In the days following the incident, victims, owners, builders, and designers retained investigators and attorneys. The editors of the Kansas City Star believed that the truth should be made known as soon as possible without waiting for litigation to end. The editors retained Wayne Lischka, a young independent structural engineer, gave him press credentials with two of their reporters and a photographer, and sent him to the Hyatt Regency for a limited media tour a few days later.The group was allowed to view the atrium from the second floor of the restaurant area only. Lischka pointed out what he needed to be photographed, and the photographer used a telephoto lens to show the damaged structural steel and its connections. Observation and photos showed that the suspension rods for the fourth-floor skywalk were intact except for the damage at the lower ends caused by the failure of their connection to the box beams supporting the skywalk.
Wayne Lischka gained access to the original structural plans for the building, compared them to the photographs taken at his direction, and found the design change described above. Because of this design change, the load was doubled on the connections on the box beams supporting the fourth-floor skywalk since it was now supporting its own and the second-floor skywalk’s dead and live loads. Deformation of the box beams (photo 3) at the perforations for the suspension rods indicated that the failure had been gradual and ongoing.
Working with Lischka, the Kansas City Star’s editors assembled a front-page article for the July 21, 1981, evening edition, complete with photographs and copies of the building plans.
Further inspection ordered by City Hall showed the same deformation of the box beams supporting the third-floor skywalk that had not collapsed. This structure was removed since it was found too dangerous to leave in place. In the months following, other investigators, including a team from the National Bureau of Standards (NBS), confirmed and added detail to the conclusions reached by Lischka. As the result of the design change in the skywalks, the skywalks barely had the capacity to support their dead loads and no capacity to support any live load. The skywalks had collapsed while carrying about 1/15 of the live load they should have been designed to carry, according to the Kansas City Building Codes.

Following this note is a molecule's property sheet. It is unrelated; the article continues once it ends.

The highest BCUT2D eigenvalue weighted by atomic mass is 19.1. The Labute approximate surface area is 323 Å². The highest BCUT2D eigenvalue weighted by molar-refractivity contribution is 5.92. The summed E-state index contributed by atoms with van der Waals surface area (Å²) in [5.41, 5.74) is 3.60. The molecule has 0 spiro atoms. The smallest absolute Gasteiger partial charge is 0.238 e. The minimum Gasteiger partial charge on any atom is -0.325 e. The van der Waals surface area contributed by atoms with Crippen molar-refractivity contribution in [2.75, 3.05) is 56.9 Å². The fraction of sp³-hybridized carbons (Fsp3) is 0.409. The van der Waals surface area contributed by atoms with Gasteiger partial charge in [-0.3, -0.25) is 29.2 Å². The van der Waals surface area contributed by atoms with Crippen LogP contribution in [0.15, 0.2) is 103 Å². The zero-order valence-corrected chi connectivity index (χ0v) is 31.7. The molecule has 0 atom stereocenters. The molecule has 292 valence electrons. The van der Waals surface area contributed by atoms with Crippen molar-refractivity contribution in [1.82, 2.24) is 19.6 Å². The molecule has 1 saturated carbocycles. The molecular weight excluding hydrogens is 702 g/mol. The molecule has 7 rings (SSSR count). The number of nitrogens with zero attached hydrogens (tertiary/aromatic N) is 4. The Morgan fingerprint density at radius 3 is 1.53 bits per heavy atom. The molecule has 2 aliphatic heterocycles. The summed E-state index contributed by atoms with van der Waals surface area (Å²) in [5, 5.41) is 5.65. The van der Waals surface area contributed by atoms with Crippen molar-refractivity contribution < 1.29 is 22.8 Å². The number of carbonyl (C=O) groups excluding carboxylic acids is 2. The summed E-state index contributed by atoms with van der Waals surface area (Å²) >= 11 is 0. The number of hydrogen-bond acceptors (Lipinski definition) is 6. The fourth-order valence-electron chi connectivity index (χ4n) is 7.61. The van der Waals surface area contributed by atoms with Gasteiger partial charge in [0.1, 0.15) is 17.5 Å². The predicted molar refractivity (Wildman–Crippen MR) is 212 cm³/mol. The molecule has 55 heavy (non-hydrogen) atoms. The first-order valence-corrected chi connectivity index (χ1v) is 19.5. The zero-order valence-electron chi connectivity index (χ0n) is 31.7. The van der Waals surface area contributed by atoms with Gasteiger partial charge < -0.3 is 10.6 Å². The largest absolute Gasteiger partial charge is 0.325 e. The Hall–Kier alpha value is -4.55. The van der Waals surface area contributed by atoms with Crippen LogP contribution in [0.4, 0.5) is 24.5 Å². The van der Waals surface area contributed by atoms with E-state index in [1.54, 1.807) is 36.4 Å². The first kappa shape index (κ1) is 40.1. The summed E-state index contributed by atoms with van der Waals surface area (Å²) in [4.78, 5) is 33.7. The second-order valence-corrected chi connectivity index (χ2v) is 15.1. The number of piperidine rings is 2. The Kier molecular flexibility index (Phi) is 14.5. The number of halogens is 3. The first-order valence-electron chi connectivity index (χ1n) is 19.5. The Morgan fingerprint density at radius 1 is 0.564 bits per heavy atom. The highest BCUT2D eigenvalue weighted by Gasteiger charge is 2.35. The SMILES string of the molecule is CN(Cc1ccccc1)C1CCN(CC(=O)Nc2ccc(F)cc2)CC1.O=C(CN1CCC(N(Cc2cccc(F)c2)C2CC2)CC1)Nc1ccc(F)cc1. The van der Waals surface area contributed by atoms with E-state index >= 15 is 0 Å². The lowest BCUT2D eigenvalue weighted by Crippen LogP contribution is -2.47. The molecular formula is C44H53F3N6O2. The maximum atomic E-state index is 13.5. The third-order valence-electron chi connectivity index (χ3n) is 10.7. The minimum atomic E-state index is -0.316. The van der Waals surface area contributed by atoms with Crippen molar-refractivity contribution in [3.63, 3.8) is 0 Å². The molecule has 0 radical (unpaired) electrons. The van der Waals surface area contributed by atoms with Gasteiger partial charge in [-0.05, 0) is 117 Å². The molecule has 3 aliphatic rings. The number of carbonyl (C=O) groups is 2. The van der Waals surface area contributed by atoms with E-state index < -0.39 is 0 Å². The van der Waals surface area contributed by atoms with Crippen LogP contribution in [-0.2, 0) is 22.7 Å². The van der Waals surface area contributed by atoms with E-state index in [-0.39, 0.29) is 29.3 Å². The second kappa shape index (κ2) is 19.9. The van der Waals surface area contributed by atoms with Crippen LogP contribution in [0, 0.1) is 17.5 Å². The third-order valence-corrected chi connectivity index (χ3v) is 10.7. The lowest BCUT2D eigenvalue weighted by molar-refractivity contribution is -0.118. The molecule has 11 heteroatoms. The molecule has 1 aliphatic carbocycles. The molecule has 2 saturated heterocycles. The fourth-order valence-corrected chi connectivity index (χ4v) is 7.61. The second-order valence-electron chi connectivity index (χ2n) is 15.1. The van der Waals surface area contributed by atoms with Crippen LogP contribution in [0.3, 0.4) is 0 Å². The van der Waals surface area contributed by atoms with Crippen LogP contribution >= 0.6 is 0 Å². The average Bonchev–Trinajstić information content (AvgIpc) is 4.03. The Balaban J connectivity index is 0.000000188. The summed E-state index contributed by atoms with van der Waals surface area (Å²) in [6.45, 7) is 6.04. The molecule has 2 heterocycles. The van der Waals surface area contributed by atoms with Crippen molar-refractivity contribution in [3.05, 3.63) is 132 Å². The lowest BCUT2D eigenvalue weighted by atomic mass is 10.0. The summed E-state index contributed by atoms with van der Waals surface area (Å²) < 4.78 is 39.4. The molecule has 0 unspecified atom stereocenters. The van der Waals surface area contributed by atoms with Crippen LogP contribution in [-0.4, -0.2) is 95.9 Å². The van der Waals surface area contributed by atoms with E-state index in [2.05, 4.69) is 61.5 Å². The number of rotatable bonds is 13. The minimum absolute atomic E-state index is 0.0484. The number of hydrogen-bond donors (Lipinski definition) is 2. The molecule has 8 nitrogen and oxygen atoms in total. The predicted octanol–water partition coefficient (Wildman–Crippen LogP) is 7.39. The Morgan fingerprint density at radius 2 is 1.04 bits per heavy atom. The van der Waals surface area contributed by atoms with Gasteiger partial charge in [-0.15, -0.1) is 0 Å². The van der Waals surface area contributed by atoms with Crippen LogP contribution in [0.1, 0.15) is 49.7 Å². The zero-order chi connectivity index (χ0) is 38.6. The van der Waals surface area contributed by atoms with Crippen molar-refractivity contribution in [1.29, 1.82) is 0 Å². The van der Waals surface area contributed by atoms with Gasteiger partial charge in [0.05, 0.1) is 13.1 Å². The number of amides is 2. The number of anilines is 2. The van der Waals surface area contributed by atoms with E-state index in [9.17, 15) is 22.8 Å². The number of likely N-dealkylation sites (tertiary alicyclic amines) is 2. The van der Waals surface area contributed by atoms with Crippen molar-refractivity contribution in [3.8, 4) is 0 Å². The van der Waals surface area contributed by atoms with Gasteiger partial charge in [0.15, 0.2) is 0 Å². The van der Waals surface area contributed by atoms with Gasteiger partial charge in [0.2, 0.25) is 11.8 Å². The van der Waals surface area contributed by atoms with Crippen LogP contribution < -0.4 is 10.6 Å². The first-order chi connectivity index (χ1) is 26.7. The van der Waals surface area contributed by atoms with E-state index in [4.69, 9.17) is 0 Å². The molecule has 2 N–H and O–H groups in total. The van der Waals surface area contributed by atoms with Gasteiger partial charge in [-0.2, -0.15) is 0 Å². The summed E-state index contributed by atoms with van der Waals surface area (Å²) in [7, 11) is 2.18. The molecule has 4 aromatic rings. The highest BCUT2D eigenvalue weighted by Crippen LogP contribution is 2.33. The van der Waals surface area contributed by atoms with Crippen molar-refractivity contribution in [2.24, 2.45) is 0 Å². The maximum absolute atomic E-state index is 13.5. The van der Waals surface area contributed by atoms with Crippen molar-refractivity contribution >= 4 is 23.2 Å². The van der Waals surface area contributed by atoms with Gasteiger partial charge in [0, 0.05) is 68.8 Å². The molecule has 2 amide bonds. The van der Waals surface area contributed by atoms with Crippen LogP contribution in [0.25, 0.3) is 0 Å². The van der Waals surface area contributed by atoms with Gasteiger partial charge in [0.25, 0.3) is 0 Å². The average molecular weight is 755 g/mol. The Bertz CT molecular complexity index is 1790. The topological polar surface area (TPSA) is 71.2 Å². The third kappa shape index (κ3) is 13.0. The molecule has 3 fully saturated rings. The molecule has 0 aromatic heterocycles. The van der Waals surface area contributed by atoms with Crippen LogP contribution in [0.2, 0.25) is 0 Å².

This catastrophe ended with a landmark negligence lawsuit between the State of Missouri and GCE International Inc.—the structural engineers for the building project. In a report of more than 440 pages, the judge found GCE International and two of its principle engineers guilty of misconduct, negligence, and unprofessional conduct in the practice of engineering. The State of Missouri revoked the engineering licenses of those involved.
Even though the design changes were discussed twice before construction began, overconfidence in the new design being equivalent to the original design resulted in structures with no safety factor and no live-load capacity. Complacency by the engineers was as much a factor in this tragedy as the misconduct, negligence, and unprofessional conduct cited by the judge in his decision.
This catastrophic incident emphasized and reinforced the need for the repeated review of building and structural plans by the architects and engineers during the design phase of a construction project and by the structural component manufacturers and installing contractors during construction. This system had developed over the previous decades as buildings and their designs became more complex. It works well if complacency does not creep in and if there is enough time in the schedule for the plan reviewers to think as they do their work.
For more information on this tragedy including photos, news media articles, NBS and National Institute of Standards and Technology reports and videos, do an internet search for: “Hyatt Regency Kansas City walkway collapse.”
Also visit the Kansas City Star’s web site www.kansascity.com and search on its home page for “Hyatt Regency hotel collapse 1981.”